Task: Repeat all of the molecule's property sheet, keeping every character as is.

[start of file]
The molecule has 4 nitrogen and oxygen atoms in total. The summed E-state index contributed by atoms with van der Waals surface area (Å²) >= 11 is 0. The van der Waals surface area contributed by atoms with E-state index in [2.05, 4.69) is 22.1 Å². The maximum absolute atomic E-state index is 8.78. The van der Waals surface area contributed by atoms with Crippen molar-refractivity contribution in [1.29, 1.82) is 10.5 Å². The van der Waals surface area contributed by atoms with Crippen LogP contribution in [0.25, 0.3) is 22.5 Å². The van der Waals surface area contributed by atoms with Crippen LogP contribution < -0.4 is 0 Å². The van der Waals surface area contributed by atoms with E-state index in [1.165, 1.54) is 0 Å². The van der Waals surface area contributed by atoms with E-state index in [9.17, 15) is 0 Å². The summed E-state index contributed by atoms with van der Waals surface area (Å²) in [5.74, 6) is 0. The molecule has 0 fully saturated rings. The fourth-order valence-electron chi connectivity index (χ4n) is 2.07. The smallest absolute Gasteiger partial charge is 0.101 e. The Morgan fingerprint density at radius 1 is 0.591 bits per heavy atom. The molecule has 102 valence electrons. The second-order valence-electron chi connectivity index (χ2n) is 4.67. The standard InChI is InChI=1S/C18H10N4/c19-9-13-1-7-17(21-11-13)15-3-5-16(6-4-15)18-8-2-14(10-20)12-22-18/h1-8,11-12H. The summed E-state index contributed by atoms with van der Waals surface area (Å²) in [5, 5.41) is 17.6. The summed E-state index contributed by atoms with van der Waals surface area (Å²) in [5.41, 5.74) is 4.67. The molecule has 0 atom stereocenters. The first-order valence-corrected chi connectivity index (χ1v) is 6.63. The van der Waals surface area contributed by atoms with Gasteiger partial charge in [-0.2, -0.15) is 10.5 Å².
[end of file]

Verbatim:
The molecule has 4 nitrogen and oxygen atoms in total. The summed E-state index contributed by atoms with van der Waals surface area (Å²) >= 11 is 0. The van der Waals surface area contributed by atoms with E-state index in [2.05, 4.69) is 22.1 Å². The maximum absolute atomic E-state index is 8.78. The van der Waals surface area contributed by atoms with Crippen molar-refractivity contribution in [1.29, 1.82) is 10.5 Å². The van der Waals surface area contributed by atoms with Crippen LogP contribution in [0.25, 0.3) is 22.5 Å². The van der Waals surface area contributed by atoms with Crippen LogP contribution < -0.4 is 0 Å². The van der Waals surface area contributed by atoms with E-state index in [1.165, 1.54) is 0 Å². The van der Waals surface area contributed by atoms with E-state index in [9.17, 15) is 0 Å². The summed E-state index contributed by atoms with van der Waals surface area (Å²) in [5.74, 6) is 0. The molecule has 0 fully saturated rings. The fourth-order valence-electron chi connectivity index (χ4n) is 2.07. The smallest absolute Gasteiger partial charge is 0.101 e. The Morgan fingerprint density at radius 1 is 0.591 bits per heavy atom. The molecule has 102 valence electrons. The second-order valence-electron chi connectivity index (χ2n) is 4.67. The standard InChI is InChI=1S/C18H10N4/c19-9-13-1-7-17(21-11-13)15-3-5-16(6-4-15)18-8-2-14(10-20)12-22-18/h1-8,11-12H. The summed E-state index contributed by atoms with van der Waals surface area (Å²) in [5, 5.41) is 17.6. The summed E-state index contributed by atoms with van der Waals surface area (Å²) in [5.41, 5.74) is 4.67. The molecule has 0 atom stereocenters. The first-order valence-corrected chi connectivity index (χ1v) is 6.63. The van der Waals surface area contributed by atoms with Gasteiger partial charge in [-0.2, -0.15) is 10.5 Å².